Although appealing, some aspects of this scenario have been challenged by subsequent studies, now including that of Kleinman et al.  Consider the effect of anesthesia on end-expiratory chest wall configuration in normal patients. It is little appreciated that Froese and Bryan reported the end-expiratory position of the diaphragm of only two normal subjects, who in fact behaved somewhat differently. The most dependent (i.e. , posterior in a supine subject) region of the diaphragm moved cephalad with the induction of anesthesia in both subjects. However, the nondependent region (i.e. , anterior) actually moved in the opposite direction (caudad) in one subject, and cephalad in the other. Subsequent studies by several investigators have also found that although anesthesia produces a consistent cephalad shift of dependent diaphragm regions, it causes either no change in position or an actual caudal shift of nondependent regions. 15–20Kleinman et al.  noted a similar pattern of results in their normal subjects, although none of the shifts were statistically significant because of considerable variation among subjects. Thus, they confirm that decreases in FRC produced by anesthesia in normal subjects cannot be attributed primarily to changes in diaphragm position. Furthermore, if atelectasis is caused by compression of lung parenchyma by a cephalad displacement of the dependent diaphragm, the greater the displacement, the greater should be the amount of atelectasis. Alas, there is no such correlation. 19,21Thus, although there is little doubt that atelectasis is caused by anesthesia-induced changes in chest wall shape, the cause is not as simple as a cephalad shift of the diaphragm. For example, anesthesia increases the curvature of the spine, 18,20which provides an anchor for all other chest wall structures and thus may affect diaphragm and rib cage configuration. Such secondary effects probably explain any changes in diaphragm shape produced by anesthesia, because there is currently little evidence that there is “normal” end-expiratory muscle tone in the diaphragm of awake subjects. 22 

So much for healthy patients; what about the effects of anesthesia on chest wall configuration in patients with COPD? The most striking feature of Kleinman et al.’  s data is that the overall effects of anesthesia on the position and motion of the diaphragm were remarkably similar in healthy patients and those with COPD (albeit with substantial variability among patients), despite the significant hyperinflation present in the latter. Although other chest wall components such as the rib cage were not studied, it appears that at least the diaphragm of patients with COPD adapts to provide a relatively normal pattern of displacement during active contraction. Further, the regional compliances of the passive diaphragm also appear to be relatively normal in these patients, as evidenced by an unchanged pattern of displacement during positive pressure ventilation. To be sure, there are definite limits to the ability of fluoroscopy to image the complex three-dimensional structure of the diaphragm. However, it appears that any differences in the tendency of normals and patients with COPD to develop atelectasis and shunt with the induction of anesthesia cannot be attributed to striking differences in diaphragm position and motion, as postulated by Gunnarsson et al.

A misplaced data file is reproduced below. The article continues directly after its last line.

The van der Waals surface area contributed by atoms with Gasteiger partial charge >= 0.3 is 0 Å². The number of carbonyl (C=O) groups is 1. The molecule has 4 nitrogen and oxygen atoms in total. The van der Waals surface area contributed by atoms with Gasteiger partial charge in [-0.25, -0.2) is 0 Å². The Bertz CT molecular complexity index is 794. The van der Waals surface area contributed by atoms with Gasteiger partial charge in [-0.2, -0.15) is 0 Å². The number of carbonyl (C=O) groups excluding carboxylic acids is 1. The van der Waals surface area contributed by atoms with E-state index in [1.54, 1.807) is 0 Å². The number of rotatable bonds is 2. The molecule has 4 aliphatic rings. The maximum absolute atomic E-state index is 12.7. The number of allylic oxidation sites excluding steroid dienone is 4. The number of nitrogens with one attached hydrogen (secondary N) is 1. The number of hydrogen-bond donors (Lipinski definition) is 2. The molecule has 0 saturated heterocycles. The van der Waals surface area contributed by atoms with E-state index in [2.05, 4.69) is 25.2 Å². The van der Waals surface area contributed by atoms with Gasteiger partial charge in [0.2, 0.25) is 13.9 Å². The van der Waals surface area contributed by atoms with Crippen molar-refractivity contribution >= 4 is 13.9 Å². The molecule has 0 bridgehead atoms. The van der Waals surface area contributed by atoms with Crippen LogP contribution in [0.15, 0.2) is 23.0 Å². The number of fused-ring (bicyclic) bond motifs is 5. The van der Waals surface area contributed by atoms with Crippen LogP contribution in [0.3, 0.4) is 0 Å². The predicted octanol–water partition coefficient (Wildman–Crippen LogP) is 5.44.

What then accounts for the apparent lack of atelectasis formation and relative preservation of gas exchange in patients with COPD? We still don't know, but speculation is one of the privileges of the editorialist. First, airflow obstruction often creates intrinsic positive end-expiratory pressure in patients with COPD, and this may help maintain end-expiratory lung volumes during anesthesia. Second, the pattern of respiratory muscle activation is altered in patients with COPD compared with patients with healthy lungs. In particular, abdominal muscles actively assist expiration in many COPD patient in the supine position, unlike in healthy patients. 23Removal of this activity by anesthesia with pharmacologic paralysis may promote maintenance of FRC during anesthesia. 20Finally, it is now apparent that high alveolar oxygen concentrations (presumably used during the induction of anesthesia by Kleinman et al. , although this is not specified) promote the development of atelectasis during anesthesia, 24and it is possible that the ventilation/perfusion mismatch characteristic of COPD or mechanical changes in the lung parenchyma may affect this process. All of these mechanisms could (and should) be evaluated in future studies.

Apart from these insights into applied respiratory physiology, the article of Kleinman et al.  serves as a reminder that despite the recent (and well-deserved) enthusiasm for the promise of genetic and molecular techniques in science, there are still many interesting questions remaining in patient-oriented research that are amenable to study by readily-applied techniques such as fluoroscopy. Requirements for such studies remain the same as always: intellectual curiosity, the knack for asking the right questions, and the tenacity required to conduct research in clinical settings. Congratulations to these authors for continuing the chase of the elusive muscle.